Do You Remember This Building or the Surrounding Buildings? Answer

DFH Volume 1 Issue 12

Last week I asked you if you remembered this building.  I think probably only those born before 1960 would remember it.  The tabernacle was rebuilt by the time that most of us attended there, but it was similar enough to the old one that most of us knew what it is.  It is the West Chazy Champlain District Tabernacle located in West Chazy, New York. The following description of the campground came from the Sun, Jan. 12, 2008, WEST CHAZY “Since the turn of the last century, the Wesleyan Bible Camp has been a fixture in West Chazy. However, mounting finances and decreasing revenue have put the camp in danger of closing permanently. The camp, which was first established in its current location in 1901, consists of 145 private cottage sites, three dormitories, a tabernacle, dining hall, 16-room motel, maintenance directors residence, and 24 campsites spread over nearly 35 acres off West Church Street.”  I’m nearly certain that the campground actually dates to about the 1870’s.  Most of you attended there summer after summer but have amnesia when it comes to remembrances which others would enjoy hearing about.  Three of you have sent me some of your fond memories. Here are some of the favorites.

Priscilla recalls

  • standing by the open window in the girls’ dorm bathroom and hearing Keith play the piano in the nearby Youth Tabernacle.  I remembered how he played the previous year and very distinctly remember thinking, “Hmm.. the Tyler boy is coming along pretty well with his playing…must’ve practiced a lot this year.” I had no idea we would end up together.  (Keith and Priscilla were married in 1979.  Keith passed away in 2007).
  • wondering if Dorrie Lamos ever did anything else at West Chazy besides play the organ or piano for services. She was so faithful, always there to play for EVERY service. I’m sure her husband was there, too, but mostly I remember her always in position.
  • me trying not to touch anything in the ladies’ shower- it looked so gross from age and many months of non-use between camps although I know someone spent time scrubbing for the next season.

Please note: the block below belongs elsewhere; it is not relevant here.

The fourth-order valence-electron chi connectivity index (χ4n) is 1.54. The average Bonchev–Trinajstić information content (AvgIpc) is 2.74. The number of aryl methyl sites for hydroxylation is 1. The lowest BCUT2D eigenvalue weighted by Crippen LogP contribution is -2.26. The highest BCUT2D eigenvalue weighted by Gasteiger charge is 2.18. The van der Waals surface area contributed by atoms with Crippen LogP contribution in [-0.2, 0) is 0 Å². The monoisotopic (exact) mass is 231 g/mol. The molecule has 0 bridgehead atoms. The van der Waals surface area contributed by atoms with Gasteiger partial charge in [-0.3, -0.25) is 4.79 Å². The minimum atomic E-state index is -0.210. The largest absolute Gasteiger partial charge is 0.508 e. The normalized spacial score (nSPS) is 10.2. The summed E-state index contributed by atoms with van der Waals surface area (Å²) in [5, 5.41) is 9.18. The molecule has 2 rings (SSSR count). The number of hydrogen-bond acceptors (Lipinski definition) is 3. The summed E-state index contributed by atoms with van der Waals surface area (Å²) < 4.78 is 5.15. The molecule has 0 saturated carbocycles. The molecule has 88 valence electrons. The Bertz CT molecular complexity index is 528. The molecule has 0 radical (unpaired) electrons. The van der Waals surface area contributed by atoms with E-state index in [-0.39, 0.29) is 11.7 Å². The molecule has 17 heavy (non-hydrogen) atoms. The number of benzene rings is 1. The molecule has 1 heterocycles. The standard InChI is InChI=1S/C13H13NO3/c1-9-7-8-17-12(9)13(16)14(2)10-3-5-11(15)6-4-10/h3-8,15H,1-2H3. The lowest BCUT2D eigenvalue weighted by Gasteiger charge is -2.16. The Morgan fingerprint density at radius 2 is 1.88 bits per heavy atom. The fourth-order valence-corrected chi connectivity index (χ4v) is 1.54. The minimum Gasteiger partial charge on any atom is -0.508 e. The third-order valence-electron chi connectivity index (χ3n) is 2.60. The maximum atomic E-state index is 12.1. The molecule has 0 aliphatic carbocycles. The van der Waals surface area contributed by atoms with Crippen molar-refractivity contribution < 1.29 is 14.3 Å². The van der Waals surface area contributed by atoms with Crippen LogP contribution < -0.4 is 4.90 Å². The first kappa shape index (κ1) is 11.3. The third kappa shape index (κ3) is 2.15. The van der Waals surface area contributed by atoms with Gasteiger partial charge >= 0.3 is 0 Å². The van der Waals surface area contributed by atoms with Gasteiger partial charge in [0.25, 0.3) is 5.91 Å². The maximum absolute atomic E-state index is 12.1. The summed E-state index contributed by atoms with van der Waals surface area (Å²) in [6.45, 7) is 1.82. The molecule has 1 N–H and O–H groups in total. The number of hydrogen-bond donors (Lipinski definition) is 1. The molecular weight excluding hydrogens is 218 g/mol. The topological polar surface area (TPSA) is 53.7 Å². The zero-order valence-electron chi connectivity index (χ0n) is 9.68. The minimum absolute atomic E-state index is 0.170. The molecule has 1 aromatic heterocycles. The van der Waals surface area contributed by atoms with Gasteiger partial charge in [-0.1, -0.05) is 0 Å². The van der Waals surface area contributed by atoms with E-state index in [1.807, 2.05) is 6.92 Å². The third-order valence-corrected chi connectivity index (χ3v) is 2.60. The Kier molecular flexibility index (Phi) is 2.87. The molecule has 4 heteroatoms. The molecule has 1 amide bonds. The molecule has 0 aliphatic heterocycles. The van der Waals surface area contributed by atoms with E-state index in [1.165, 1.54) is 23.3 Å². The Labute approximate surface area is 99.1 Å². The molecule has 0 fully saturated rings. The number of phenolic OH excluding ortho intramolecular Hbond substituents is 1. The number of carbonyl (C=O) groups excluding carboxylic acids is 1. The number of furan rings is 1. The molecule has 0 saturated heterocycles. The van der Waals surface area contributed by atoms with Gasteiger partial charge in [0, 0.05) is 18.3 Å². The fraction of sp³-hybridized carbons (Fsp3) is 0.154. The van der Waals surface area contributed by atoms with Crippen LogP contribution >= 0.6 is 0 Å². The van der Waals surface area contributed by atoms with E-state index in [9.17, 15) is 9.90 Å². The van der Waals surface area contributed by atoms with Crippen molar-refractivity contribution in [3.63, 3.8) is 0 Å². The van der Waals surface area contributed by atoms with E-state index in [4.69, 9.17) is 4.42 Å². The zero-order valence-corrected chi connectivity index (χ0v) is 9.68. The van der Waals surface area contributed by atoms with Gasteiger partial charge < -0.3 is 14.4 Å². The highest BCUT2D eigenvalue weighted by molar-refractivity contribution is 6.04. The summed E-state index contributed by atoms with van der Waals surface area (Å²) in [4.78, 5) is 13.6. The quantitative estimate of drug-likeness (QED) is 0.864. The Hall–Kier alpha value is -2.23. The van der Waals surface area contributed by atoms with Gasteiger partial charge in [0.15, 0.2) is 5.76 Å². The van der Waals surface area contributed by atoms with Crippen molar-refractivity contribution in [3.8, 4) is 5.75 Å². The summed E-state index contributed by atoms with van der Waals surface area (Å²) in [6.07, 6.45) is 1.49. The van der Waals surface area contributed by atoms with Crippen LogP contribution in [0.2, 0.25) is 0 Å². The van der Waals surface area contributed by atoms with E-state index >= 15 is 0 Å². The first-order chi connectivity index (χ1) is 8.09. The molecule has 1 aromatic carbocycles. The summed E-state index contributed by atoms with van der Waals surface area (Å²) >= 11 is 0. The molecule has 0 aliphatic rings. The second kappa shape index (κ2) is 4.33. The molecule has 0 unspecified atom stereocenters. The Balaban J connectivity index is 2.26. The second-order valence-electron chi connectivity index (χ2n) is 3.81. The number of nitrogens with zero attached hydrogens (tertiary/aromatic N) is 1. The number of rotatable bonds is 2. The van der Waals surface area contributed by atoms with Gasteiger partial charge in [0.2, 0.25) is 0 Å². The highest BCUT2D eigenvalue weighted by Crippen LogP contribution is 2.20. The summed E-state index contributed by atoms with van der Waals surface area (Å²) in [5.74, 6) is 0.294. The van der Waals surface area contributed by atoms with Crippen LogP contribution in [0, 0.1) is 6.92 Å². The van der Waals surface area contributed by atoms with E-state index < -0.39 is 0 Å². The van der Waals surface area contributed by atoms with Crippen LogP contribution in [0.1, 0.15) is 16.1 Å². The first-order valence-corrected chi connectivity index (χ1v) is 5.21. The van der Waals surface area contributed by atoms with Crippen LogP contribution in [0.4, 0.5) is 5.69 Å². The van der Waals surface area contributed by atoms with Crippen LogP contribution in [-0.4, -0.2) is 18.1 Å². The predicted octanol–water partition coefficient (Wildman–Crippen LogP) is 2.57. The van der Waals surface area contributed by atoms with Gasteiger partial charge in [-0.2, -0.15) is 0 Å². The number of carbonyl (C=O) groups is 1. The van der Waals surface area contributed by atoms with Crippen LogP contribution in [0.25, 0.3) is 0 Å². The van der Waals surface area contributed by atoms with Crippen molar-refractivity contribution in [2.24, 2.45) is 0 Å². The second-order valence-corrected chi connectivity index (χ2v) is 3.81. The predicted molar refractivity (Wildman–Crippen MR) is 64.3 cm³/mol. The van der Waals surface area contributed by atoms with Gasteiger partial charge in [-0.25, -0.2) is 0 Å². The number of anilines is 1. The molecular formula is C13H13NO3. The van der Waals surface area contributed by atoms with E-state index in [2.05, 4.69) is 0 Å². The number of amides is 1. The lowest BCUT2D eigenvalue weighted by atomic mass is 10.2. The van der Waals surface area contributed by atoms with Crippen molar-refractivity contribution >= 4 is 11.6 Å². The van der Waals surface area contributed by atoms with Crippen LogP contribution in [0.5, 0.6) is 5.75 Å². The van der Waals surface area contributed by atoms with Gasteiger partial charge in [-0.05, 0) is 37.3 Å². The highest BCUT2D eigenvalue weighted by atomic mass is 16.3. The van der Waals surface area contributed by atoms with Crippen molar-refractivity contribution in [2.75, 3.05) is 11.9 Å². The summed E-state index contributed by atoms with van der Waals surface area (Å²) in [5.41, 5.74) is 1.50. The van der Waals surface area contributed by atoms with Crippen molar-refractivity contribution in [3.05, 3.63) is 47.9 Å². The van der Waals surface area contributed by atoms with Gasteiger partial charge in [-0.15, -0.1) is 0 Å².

• watching for UFOs because it seemed like such a logical place for one to be.
  • trying desperately to keep my eyes open during marathon meetings.
  • trying to get away with something—anything…!
  • hearing a little camper excitedly shout, “Look at the birdie!” as Robin Mattoon and I (Crusaders counselors) laughed and pulled the blankets over our heads because the bird was a bat and was flying around the dormitory.
  • wondering if the world was going to end when I went to bed… 1967, the 6-day War—is this IT?!
  • being on the 2nd floor of the Crusader dorm when a huge airplane skimmed the top of the trees. It was deafening!.
  • checking out the merchandise at the “book store” in the tabernacle (now I manage a Christian book store at church).
  • the day Dad was trapped under a lumber pile at the sawmill and The Hayes family came to the rescue….  I could go on and on, but I guess I have already.

Judy Dayton recalls

  • Listening to the metal box springs at night.
  • Peeking through the knot holes into the room next door.
  • Best hot dogs ever.
  • Listening to an etiquette “sermon” by Aunt Jo in the missionary tabernacle.
  • Having to wear dresses all the time (no gym wear).
  • Walking the back lanes of the camp grounds where there was no lighting holding hands.
  • Sleeping over the dining hall….wondering what to do if there was a fire.
  • Listening for the dinner bell…Pavlov’s dog training.
  • Looking over my shoulder to see what relative was watching me and reporting to my parents.
  • Going to the mail window to get any cards from home.

Jim Dayton recalls

Good, Good memories.  Memories that, in a small way, gave me some spiritual roots I have cherished for my lifetime.  I wouldn’t trade these memories.  I suspect you feel this way too. Why not join in the conversation?  After all, they’re our memories too.

  • Taking up residence in the unfinished boy’s dorm; the walls were half finished concrete block walls (about four feet high) and the roof was the starry sky.
  • Marching from the West Chazy tabernacle to the West Chazy church to attend bible school [see photo above]
  • “Dating” girls and holding hands during the evening service.  Then buying them a hot dog and coke at the snack bar— with sticky fly paper everywhere above the food and ice cream
  • Going to St. Armand beach and hoping we would see a French Canadian in a bikini (this was the 1950’s).
  • What counselor, in his or her “right mind” would take 50 to 100 kids on a mountain climb to a summit, where, if you walked a very short distance, to the eastern side, you could climb back down the mountain with one step?